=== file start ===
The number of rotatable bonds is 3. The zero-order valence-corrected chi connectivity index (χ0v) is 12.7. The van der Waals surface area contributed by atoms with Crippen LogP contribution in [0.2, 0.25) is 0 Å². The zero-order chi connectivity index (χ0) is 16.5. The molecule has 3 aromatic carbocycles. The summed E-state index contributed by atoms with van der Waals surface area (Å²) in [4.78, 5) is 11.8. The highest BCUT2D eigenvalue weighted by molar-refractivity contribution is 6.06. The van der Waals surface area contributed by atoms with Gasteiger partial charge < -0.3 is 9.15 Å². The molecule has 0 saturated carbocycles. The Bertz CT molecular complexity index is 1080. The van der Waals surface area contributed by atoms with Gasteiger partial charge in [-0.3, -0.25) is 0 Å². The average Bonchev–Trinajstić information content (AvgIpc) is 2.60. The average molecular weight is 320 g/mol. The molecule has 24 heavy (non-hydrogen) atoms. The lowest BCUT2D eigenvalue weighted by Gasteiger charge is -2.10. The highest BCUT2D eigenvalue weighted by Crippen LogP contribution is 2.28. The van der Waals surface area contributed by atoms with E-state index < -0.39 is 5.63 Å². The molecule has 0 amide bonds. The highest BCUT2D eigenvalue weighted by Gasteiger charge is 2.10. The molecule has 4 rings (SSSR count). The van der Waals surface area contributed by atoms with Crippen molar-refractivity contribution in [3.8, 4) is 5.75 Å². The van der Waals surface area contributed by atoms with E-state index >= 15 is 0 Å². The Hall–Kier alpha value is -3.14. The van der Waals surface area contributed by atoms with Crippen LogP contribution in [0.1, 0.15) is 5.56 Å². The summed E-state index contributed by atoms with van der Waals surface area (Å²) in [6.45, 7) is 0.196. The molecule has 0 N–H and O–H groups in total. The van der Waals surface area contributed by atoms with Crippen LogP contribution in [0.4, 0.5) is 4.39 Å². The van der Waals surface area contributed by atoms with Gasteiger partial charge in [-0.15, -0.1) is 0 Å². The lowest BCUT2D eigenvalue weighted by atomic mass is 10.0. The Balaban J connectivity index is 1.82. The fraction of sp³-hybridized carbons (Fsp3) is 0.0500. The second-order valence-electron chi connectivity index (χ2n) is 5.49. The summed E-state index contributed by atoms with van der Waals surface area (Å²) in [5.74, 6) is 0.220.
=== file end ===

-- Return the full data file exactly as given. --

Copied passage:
The number of rotatable bonds is 3. The zero-order valence-corrected chi connectivity index (χ0v) is 12.7. The van der Waals surface area contributed by atoms with Crippen LogP contribution in [0.2, 0.25) is 0 Å². The zero-order chi connectivity index (χ0) is 16.5. The molecule has 3 aromatic carbocycles. The summed E-state index contributed by atoms with van der Waals surface area (Å²) in [4.78, 5) is 11.8. The highest BCUT2D eigenvalue weighted by molar-refractivity contribution is 6.06. The van der Waals surface area contributed by atoms with Gasteiger partial charge < -0.3 is 9.15 Å². The molecule has 0 saturated carbocycles. The Bertz CT molecular complexity index is 1080. The van der Waals surface area contributed by atoms with Gasteiger partial charge in [-0.3, -0.25) is 0 Å². The average Bonchev–Trinajstić information content (AvgIpc) is 2.60. The average molecular weight is 320 g/mol. The molecule has 24 heavy (non-hydrogen) atoms. The lowest BCUT2D eigenvalue weighted by Gasteiger charge is -2.10. The highest BCUT2D eigenvalue weighted by Crippen LogP contribution is 2.28. The van der Waals surface area contributed by atoms with E-state index < -0.39 is 5.63 Å². The molecule has 0 amide bonds. The highest BCUT2D eigenvalue weighted by Gasteiger charge is 2.10. The molecule has 4 rings (SSSR count). The van der Waals surface area contributed by atoms with Crippen molar-refractivity contribution in [3.8, 4) is 5.75 Å². The van der Waals surface area contributed by atoms with E-state index >= 15 is 0 Å². The Hall–Kier alpha value is -3.14. The van der Waals surface area contributed by atoms with Crippen LogP contribution in [0.1, 0.15) is 5.56 Å². The summed E-state index contributed by atoms with van der Waals surface area (Å²) in [6.45, 7) is 0.196. The molecule has 0 N–H and O–H groups in total. The van der Waals surface area contributed by atoms with Crippen LogP contribution in [0.4, 0.5) is 4.39 Å². The van der Waals surface area contributed by atoms with Gasteiger partial charge in [-0.15, -0.1) is 0 Å². The lowest BCUT2D eigenvalue weighted by atomic mass is 10.0. The Balaban J connectivity index is 1.82. The fraction of sp³-hybridized carbons (Fsp3) is 0.0500. The second-order valence-electron chi connectivity index (χ2n) is 5.49. The summed E-state index contributed by atoms with van der Waals surface area (Å²) in [5.74, 6) is 0.220.